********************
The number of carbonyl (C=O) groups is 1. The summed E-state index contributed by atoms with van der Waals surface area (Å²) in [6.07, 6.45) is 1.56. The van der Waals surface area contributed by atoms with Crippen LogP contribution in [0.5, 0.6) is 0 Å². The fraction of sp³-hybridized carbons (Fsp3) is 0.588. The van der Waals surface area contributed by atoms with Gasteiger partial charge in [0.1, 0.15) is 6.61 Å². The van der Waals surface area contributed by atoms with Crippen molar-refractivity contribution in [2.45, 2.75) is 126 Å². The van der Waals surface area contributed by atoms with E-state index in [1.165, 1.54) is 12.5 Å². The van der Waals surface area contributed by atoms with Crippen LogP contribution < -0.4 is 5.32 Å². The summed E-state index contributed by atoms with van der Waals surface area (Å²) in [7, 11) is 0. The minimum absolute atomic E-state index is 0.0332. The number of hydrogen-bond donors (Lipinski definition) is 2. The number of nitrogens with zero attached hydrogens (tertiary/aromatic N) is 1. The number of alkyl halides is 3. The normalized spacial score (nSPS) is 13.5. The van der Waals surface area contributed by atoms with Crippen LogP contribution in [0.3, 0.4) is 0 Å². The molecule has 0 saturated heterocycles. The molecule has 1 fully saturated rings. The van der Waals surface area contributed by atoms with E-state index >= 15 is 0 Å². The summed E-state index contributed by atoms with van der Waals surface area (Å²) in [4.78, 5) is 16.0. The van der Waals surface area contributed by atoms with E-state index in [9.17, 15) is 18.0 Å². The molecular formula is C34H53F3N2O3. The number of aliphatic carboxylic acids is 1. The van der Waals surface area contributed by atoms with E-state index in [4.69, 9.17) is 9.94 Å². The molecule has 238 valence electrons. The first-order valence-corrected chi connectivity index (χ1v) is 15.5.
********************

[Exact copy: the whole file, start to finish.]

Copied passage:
The number of carbonyl (C=O) groups is 1. The summed E-state index contributed by atoms with van der Waals surface area (Å²) in [6.07, 6.45) is 1.56. The van der Waals surface area contributed by atoms with Crippen LogP contribution in [0.5, 0.6) is 0 Å². The fraction of sp³-hybridized carbons (Fsp3) is 0.588. The van der Waals surface area contributed by atoms with Gasteiger partial charge in [0.1, 0.15) is 6.61 Å². The van der Waals surface area contributed by atoms with Crippen molar-refractivity contribution in [2.45, 2.75) is 126 Å². The van der Waals surface area contributed by atoms with E-state index in [1.165, 1.54) is 12.5 Å². The van der Waals surface area contributed by atoms with Crippen LogP contribution < -0.4 is 5.32 Å². The summed E-state index contributed by atoms with van der Waals surface area (Å²) in [7, 11) is 0. The minimum absolute atomic E-state index is 0.0332. The number of hydrogen-bond donors (Lipinski definition) is 2. The number of nitrogens with zero attached hydrogens (tertiary/aromatic N) is 1. The number of alkyl halides is 3. The normalized spacial score (nSPS) is 13.5. The van der Waals surface area contributed by atoms with Crippen LogP contribution in [0.3, 0.4) is 0 Å². The molecule has 0 saturated heterocycles. The molecule has 1 fully saturated rings. The van der Waals surface area contributed by atoms with E-state index >= 15 is 0 Å². The summed E-state index contributed by atoms with van der Waals surface area (Å²) in [4.78, 5) is 16.0. The van der Waals surface area contributed by atoms with E-state index in [9.17, 15) is 18.0 Å². The molecular formula is C34H53F3N2O3. The number of aliphatic carboxylic acids is 1. The van der Waals surface area contributed by atoms with E-state index in [4.69, 9.17) is 9.94 Å². The molecule has 238 valence electrons. The first-order valence-corrected chi connectivity index (χ1v) is 15.5.